the point is — that living here in Australia there are certain kinds of experience we can relate to in a special way. the experience itself may be an extra-literary thing — I mean you can read O’Hara, Shakespeare &c without needing to visit N.Y. or Stratford but there is a kind of special relationship you can have with a writer who describes your hometown or rather who writes out of a shared experience (& language is also an experience)

103:

that said — where to start. the usual textbook Hist. of Aust. Lit. isn’t really of much use. instead of looking for a string of writer/heroes to parade as a national literature what’s needed are seminal experiences — & who has/can provide these. there are books which are widely read (though in some cases not generally considered works of literary genius) which do contain the home grown experience, by writers of what’s generally considered literature, yes, but also by journalists, historians & people who never even considered themselves ‘artists’.

104:

where to begin is the next qn. from the historians? from a region? linguistics? what about my own writing is particularly local for example? & what about say Tranter, Forbes, Nigel Roberts, Alan Wearne? 

105:

Syd. Uni. library e.g.; its shelves full of old out-of-print books by Aust. authors many of whom I’ve never heard [of] — some of these doubtlessly extremely readable. (not to mention books I’ve never seen by authors whose work I know a little of e.g. a George Johnston book abt. New York called Skyscrapers in the Mist written while G.J. was a war correspondent & pub. by A&R in 1946)

Left: John Forbes, right: Alan Wearne, Victoria Park, 1977. Elvis Presley had died on 16 August.
Left: John Forbes, right: Alan Wearne, Victoria Park, 1977. Elvis Presley had died on 16 August.

106:

partly it’s not as easy as the American scene because there’s no clearly defined idealistic political tradition or at least that weird combo of idealism & materialism or at least anything that leads to an easier grasp of something you could call a tradition. & meanwhile most of the established pantheon have never realized that in literature there are no rules. that what’s of primary importance is readability & even this is not obligatory (by this I mean the production of something which isn’t ultimately boring). it’s totally fanciful for an academy to believe in the necessity of certain imposed forms — where does this necessity arrive from? what’s true in degrees though is that writing is shaped by environment, but even this is perverted by Aust. Lit. departments into a wallpaper view of literature — another variant on the writing-by-numbers attitude which clogs the universities with creeps who see themselves as guardians of the faith.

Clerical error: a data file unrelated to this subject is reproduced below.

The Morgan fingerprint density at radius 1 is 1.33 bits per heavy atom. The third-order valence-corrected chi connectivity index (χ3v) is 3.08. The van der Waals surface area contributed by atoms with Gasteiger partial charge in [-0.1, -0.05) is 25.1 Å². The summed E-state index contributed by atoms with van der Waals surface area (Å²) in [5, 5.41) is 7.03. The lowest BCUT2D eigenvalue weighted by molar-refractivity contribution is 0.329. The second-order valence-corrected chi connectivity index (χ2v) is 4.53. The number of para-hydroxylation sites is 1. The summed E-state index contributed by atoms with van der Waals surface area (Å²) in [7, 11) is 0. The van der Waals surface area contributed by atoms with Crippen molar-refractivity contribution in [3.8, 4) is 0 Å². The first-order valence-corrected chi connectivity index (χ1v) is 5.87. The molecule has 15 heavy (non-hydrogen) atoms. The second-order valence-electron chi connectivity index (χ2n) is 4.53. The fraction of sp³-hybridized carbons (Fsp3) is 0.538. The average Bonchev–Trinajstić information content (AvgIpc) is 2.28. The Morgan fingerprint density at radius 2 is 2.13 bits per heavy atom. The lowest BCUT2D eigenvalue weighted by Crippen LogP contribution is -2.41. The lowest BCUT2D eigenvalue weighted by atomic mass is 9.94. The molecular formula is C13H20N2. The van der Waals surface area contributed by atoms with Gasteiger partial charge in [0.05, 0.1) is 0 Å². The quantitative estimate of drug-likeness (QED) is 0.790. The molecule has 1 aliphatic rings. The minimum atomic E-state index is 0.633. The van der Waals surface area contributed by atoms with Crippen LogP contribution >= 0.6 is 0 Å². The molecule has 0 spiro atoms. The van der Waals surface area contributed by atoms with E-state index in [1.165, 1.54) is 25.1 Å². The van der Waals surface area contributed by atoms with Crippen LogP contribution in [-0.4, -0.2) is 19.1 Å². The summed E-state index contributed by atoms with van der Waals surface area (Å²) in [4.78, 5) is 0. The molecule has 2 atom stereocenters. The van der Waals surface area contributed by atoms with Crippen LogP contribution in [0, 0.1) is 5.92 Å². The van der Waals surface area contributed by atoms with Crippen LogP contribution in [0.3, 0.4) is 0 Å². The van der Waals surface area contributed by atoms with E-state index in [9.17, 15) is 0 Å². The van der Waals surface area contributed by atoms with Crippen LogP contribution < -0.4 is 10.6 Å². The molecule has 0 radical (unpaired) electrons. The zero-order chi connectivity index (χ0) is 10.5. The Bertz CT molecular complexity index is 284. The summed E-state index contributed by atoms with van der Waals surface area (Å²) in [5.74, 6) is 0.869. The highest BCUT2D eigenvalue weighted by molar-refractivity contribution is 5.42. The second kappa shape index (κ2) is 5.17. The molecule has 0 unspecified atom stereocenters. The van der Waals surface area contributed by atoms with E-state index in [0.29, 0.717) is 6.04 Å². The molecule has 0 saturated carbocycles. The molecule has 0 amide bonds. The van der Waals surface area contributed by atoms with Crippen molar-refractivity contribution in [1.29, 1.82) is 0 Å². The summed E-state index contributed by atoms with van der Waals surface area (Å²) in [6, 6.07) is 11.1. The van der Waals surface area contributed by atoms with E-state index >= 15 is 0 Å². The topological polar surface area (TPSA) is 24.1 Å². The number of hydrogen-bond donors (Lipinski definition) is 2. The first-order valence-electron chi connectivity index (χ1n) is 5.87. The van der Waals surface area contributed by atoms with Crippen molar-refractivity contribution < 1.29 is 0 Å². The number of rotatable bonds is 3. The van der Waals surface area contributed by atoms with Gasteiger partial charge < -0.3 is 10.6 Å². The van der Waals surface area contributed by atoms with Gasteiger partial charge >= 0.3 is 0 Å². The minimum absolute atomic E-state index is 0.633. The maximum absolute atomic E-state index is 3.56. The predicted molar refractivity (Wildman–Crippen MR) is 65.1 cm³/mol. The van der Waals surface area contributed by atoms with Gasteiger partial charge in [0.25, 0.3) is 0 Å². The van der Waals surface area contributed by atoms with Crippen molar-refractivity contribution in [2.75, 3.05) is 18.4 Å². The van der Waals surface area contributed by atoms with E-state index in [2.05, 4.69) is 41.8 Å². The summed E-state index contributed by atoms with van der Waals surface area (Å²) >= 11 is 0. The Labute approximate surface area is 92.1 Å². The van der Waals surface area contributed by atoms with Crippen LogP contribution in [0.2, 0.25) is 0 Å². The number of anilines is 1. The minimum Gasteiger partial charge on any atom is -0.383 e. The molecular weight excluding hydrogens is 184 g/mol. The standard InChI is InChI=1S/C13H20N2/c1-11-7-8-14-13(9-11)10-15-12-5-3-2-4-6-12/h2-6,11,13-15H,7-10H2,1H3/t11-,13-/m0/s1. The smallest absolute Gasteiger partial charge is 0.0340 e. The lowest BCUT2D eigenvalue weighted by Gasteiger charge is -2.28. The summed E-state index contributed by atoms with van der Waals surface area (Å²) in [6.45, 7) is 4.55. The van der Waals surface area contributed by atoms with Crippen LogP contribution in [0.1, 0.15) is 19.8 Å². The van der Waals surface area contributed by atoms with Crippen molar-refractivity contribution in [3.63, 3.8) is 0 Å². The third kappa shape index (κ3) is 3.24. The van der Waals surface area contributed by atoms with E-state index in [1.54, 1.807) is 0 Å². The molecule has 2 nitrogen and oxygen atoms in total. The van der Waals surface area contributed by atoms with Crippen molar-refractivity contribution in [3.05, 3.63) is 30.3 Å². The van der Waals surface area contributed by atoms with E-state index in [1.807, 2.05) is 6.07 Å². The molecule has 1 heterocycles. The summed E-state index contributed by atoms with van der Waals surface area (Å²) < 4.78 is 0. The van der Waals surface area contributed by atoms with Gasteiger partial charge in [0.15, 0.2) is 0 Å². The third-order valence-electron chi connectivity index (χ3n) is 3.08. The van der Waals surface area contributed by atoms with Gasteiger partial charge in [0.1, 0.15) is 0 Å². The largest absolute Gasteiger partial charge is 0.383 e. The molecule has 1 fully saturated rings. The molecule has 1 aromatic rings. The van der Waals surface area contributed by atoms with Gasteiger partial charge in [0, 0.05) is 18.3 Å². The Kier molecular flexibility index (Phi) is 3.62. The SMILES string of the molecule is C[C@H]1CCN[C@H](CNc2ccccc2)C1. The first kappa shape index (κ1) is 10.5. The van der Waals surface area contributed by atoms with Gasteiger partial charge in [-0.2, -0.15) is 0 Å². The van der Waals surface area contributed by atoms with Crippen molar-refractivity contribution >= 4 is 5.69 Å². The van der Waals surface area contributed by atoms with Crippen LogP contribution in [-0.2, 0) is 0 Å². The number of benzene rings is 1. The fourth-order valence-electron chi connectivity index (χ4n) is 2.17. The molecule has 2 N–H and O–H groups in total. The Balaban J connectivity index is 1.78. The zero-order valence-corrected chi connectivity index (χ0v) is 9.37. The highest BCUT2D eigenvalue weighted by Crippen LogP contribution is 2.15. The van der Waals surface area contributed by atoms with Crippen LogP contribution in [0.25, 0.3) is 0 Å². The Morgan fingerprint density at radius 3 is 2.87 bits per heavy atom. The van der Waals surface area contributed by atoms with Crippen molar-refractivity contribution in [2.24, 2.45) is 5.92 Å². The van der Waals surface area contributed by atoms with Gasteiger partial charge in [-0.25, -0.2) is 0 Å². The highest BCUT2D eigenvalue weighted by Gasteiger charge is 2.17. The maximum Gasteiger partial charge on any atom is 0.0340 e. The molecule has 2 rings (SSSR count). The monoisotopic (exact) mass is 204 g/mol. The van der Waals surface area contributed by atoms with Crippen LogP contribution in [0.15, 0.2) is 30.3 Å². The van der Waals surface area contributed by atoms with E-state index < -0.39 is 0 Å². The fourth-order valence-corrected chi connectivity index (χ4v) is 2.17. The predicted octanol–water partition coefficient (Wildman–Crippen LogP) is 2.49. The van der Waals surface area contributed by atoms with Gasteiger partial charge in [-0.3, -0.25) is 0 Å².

107:

1977-Aug-19: A footnote: why the soul search? because tho given the Aust. ‘tradition’ as such hasn’t produced anyone who’d be missed, there are certain kinds of relationship you can have with e.g. Mr Slessor who writes about Sydney Harbour — he ain’t poifect but he’s all we got.

108:

1977-Aug-29: Some questions & tasks:

(1) When did Australia cease to be a nation centred basically round the small man? Was it ever one? c.f. J.F.’s comments on Murray’s ‘Vernacular Republicanism’ — that the dailies of 1945 showed some evidence of a common tongue which has since been lost

(2) Pursue details — when (during war periods maybe?) did monopoly capital cement its present structures?
                        — the banks in wartime?
                        — the rise of narrowly controlled media?

109:

1977-Sep-03: Pound (re. the Oztralian litterateurs): ‘When it comes to the question of poetry, a great many people don’t want to know that their own country does not occupy ALL the available surface of the planet.’

110:

1977-Sep-13: Evening — some notes for There & Back [I should note here that the original book Under The Weather contains two errors in section titling — due to my absence when page proofs appeared — The title-less section beginning on p51 should be ‘Sydney Notes’, & the section on p54, wrongly titled ‘Railway Notes’ should be ‘Number Nine’. East & Under The Weather (Puncher & Wattman, 2014) corrects these errors and is the preferred text]

111:

                  — is the book finished?

112:

1977-Sep-25: Nigel’s with J.F.
 Ideas for new magazine & summer readings